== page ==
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Intel's Arc A380 entry level GPU performance gets leaked

Intel Alchemist GPU renders on a blue gradient background
(Image credit: Intel)
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I think we’re all a bit sick and tired of the GPU shortage. It’s a bit like a broken record with cards constantly out of stock or carrying overly inflated pricing. As such, we’re looking forward to Intel’s entry into the discrete gaming GPU market. One of our favorite leakers momomo_us found a listing in the SiSoft Sandra database, which indicates the upcoming Arc A380 could end up around the GTX 1650 Super level in terms of performance.

The Arc A380 is an entry level GPU based on the Xe-HPG architecture. It is reported to include 128 Execution Units, a clock of 2.45 GHz and a rather curious 4.8GB of memory. Perhaps the latter is simply a reporting error as can happen with a pre-release device. 

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The aggregated result shows the A380 sitting just above the GTX 1650 Super and just below a Radeon RX 580 and Nvidia’s RTX 3050 Ti laptop GPU. On the surface you’d probably agree that this isn’t a stellar result for the A380, but until we get real world results, or have a clear idea of the TDP and pricing of the card, we’ll reserve judgment. It may be that there is some driver maturing to come as well.

Intel is scheduled to hold its CES press event just hours from now, so it's likely we’ll start to get some more concrete information on the upcoming Arc GPU range. We hope to see some real gaming benchmarks, or at least a 3DMark result or two to see just where the cards sit.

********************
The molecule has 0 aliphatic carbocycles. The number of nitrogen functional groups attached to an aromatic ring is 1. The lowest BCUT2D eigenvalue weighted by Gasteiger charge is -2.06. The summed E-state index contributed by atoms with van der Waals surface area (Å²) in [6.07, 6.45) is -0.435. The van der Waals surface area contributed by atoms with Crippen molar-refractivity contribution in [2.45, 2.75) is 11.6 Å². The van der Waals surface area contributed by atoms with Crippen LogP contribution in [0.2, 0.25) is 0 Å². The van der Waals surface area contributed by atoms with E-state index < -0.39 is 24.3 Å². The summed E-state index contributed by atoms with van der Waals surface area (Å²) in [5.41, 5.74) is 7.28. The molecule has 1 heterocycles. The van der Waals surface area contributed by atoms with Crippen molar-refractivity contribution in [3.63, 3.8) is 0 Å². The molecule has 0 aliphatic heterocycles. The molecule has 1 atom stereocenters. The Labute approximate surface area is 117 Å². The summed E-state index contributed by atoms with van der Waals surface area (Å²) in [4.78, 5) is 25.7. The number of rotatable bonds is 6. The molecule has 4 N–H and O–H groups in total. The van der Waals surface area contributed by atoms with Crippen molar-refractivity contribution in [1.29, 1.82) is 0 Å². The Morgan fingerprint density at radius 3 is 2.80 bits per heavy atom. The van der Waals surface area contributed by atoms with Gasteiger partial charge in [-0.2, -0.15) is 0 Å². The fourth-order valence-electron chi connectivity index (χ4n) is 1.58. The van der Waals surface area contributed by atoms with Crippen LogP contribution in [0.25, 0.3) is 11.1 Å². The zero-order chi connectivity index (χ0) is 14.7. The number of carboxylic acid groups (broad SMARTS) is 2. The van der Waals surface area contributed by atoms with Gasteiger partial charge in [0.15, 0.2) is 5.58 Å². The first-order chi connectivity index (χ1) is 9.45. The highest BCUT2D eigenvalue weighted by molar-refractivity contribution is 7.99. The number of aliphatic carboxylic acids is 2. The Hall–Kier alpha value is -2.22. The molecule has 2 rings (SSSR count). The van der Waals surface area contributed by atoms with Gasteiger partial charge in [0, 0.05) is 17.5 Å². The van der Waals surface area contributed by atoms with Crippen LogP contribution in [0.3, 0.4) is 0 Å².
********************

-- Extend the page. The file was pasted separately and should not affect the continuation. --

Intel has many releases, teasers and unveilings planned, including more of its Alder Lake CPU range for desktop and mobile. The later is a particularly important release for Intel. We can expect to see laptops with 12th Gen CPUs and Arc GPUs. Will they be capable of quality AAA gaming? Will Nvidia be worried that its mobile GPU dominance is under threat? 2022 is a big year for Intel, Nvidia and AMD.

Chris Szewczyk

Chris' gaming experiences go back to the mid-nineties when he conned his parents into buying an 'educational PC' that was conveniently overpowered to play Doom and Tie Fighter. He developed a love of extreme overclocking that destroyed his savings despite the cheaper hardware on offer via his job at a PC store. To afford more LN2 he began moonlighting as a reviewer for VR-Zone before jumping the fence to work for MSI Australia. Since then, he's gone back to journalism, enthusiastically reviewing the latest and greatest components for PC & Tech Authority, PC Powerplay and currently Australian Personal Computer magazine and PC Gamer. Chris still puts far too many hours into Borderlands 3, always striving to become a more efficient killer.